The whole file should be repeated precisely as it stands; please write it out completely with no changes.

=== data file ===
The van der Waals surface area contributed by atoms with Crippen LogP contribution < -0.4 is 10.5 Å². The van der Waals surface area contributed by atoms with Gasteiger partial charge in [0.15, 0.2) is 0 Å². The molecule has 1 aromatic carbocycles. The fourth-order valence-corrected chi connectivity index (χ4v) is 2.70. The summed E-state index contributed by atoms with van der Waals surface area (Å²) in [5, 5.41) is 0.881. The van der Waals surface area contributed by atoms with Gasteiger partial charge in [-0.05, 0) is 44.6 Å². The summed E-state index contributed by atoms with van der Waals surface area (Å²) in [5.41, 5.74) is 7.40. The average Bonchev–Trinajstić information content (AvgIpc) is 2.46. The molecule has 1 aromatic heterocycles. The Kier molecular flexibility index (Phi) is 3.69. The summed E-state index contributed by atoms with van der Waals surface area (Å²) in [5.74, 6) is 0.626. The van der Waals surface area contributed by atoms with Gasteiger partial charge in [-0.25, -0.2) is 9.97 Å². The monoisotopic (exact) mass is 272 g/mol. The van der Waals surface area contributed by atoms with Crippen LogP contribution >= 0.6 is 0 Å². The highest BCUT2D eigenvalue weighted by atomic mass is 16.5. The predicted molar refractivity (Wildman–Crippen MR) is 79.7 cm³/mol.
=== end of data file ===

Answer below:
The van der Waals surface area contributed by atoms with Crippen LogP contribution < -0.4 is 10.5 Å². The van der Waals surface area contributed by atoms with Gasteiger partial charge in [0.15, 0.2) is 0 Å². The molecule has 1 aromatic carbocycles. The fourth-order valence-corrected chi connectivity index (χ4v) is 2.70. The summed E-state index contributed by atoms with van der Waals surface area (Å²) in [5, 5.41) is 0.881. The van der Waals surface area contributed by atoms with Gasteiger partial charge in [-0.05, 0) is 44.6 Å². The summed E-state index contributed by atoms with van der Waals surface area (Å²) in [5.41, 5.74) is 7.40. The average Bonchev–Trinajstić information content (AvgIpc) is 2.46. The molecule has 1 aromatic heterocycles. The Kier molecular flexibility index (Phi) is 3.69. The summed E-state index contributed by atoms with van der Waals surface area (Å²) in [5.74, 6) is 0.626. The van der Waals surface area contributed by atoms with Gasteiger partial charge in [-0.25, -0.2) is 9.97 Å². The monoisotopic (exact) mass is 272 g/mol. The van der Waals surface area contributed by atoms with Crippen LogP contribution >= 0.6 is 0 Å². The highest BCUT2D eigenvalue weighted by atomic mass is 16.5. The predicted molar refractivity (Wildman–Crippen MR) is 79.7 cm³/mol.